Orb Weaver Spider – Mangora placida
Family Araneidae – Orb weaving spiders
Live adult female spiders photographed in the wild at Warrenville, Illinois. Size – 7mm (spiders are measured by body length)
These small orb weavers seem to spend much of their time hunting in flowers. Their small size makes them easy to overlook, and presents a challenge to the macro photographer. They do build a pretty standard orb web, and the spider below is ensconced formly in the center. Sometimes the web is situated in such wise as to prevent its capture in a photograph.
Orb weavers (Family Araneidae) comprise a huge family of spiders, of which there are several hundred species in North America. These spiders vary greatly in color, shape and size, measuring between 2 – 30mm (1/16 — 1 1/4″) long. They have eight eyes arranged in two horizontal rows of four eyes each. The males are generally much smaller than the females and commonly lack the showy coloring of their fairer sex. They often spin their own smaller orb web near an outlying portion of the female’s, and I’ve noticed most males give the females wide berth.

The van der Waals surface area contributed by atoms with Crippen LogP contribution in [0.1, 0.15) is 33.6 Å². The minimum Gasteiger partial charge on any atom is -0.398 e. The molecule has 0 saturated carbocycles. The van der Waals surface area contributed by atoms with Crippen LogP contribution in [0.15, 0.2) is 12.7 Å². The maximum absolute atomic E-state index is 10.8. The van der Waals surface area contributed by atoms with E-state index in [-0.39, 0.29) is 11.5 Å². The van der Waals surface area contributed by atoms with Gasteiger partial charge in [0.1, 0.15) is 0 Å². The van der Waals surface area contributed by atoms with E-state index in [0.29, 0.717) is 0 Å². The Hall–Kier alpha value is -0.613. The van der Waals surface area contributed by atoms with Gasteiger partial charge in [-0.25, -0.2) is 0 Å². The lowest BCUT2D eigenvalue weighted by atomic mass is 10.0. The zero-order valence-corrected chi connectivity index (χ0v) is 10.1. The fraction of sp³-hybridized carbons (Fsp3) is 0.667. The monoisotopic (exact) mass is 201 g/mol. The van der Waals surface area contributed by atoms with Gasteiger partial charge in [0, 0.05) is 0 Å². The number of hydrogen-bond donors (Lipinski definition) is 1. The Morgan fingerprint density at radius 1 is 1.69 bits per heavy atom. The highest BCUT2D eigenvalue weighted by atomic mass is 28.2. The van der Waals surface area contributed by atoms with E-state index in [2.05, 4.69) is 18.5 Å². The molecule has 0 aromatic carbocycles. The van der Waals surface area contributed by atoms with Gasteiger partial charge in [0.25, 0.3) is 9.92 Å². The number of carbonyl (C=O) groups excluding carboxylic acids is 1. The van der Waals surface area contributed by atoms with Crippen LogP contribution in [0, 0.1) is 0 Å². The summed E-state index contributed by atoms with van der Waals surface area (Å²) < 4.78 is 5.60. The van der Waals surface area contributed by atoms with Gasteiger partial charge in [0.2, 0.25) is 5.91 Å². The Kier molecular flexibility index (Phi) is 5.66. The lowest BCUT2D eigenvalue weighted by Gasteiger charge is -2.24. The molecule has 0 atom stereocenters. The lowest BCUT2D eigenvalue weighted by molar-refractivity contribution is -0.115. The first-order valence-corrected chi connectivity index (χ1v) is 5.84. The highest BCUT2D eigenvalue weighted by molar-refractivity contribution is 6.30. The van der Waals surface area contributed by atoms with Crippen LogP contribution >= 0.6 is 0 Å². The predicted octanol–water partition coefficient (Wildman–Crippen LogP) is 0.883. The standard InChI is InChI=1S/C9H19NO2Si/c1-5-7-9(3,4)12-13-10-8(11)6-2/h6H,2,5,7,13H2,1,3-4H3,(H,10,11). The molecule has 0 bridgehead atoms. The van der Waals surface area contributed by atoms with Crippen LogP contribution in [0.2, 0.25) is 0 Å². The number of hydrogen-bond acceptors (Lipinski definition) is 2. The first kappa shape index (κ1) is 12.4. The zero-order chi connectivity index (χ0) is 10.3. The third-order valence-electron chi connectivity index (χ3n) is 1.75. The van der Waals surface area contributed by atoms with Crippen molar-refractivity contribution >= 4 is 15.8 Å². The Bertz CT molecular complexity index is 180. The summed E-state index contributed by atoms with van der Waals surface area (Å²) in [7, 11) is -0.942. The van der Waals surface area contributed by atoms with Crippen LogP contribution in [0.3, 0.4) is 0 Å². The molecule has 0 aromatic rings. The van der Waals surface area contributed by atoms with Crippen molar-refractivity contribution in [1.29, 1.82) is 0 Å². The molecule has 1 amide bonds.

Most orb weavers spin spiraling webs on support lines that radiate outward from the center; the plane of the web may be vertical or horizontal or somewhere in between. Many of this family replace the entire web daily, spinning a new web in the early evening (this usually takes about an hour) and deconstructing the web each morning in a ritual almost as complex as the spinning process: they gather the silk into a ball and eat it for reprocessing. Our page on the Neoscona orb weaver has a series of pictures showing this process.
Reference: Bugguide.net Mangora placida
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